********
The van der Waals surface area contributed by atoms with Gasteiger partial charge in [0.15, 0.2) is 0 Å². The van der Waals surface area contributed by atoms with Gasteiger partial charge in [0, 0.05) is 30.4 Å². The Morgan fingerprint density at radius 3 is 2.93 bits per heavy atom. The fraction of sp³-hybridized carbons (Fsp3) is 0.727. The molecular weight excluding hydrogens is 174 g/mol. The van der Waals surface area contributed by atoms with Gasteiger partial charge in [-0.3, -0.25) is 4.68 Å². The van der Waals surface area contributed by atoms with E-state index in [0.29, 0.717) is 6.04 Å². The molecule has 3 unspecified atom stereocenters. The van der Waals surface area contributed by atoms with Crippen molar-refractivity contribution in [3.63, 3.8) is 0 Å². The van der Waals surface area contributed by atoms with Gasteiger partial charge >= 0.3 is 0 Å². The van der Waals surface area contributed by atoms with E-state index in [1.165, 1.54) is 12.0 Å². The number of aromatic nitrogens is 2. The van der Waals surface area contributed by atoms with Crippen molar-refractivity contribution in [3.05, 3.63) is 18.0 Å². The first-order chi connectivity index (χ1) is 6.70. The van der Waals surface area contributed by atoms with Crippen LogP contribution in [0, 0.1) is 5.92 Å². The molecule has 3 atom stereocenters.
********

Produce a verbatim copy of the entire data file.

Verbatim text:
The van der Waals surface area contributed by atoms with Gasteiger partial charge in [0.15, 0.2) is 0 Å². The van der Waals surface area contributed by atoms with Gasteiger partial charge in [0, 0.05) is 30.4 Å². The Morgan fingerprint density at radius 3 is 2.93 bits per heavy atom. The fraction of sp³-hybridized carbons (Fsp3) is 0.727. The molecular weight excluding hydrogens is 174 g/mol. The van der Waals surface area contributed by atoms with Gasteiger partial charge in [-0.3, -0.25) is 4.68 Å². The van der Waals surface area contributed by atoms with E-state index in [0.29, 0.717) is 6.04 Å². The molecule has 3 unspecified atom stereocenters. The van der Waals surface area contributed by atoms with Crippen molar-refractivity contribution in [3.63, 3.8) is 0 Å². The van der Waals surface area contributed by atoms with Gasteiger partial charge >= 0.3 is 0 Å². The van der Waals surface area contributed by atoms with E-state index in [1.165, 1.54) is 12.0 Å². The number of aromatic nitrogens is 2. The van der Waals surface area contributed by atoms with Crippen molar-refractivity contribution in [3.05, 3.63) is 18.0 Å². The first-order chi connectivity index (χ1) is 6.70. The van der Waals surface area contributed by atoms with Crippen LogP contribution in [0, 0.1) is 5.92 Å². The molecule has 3 atom stereocenters.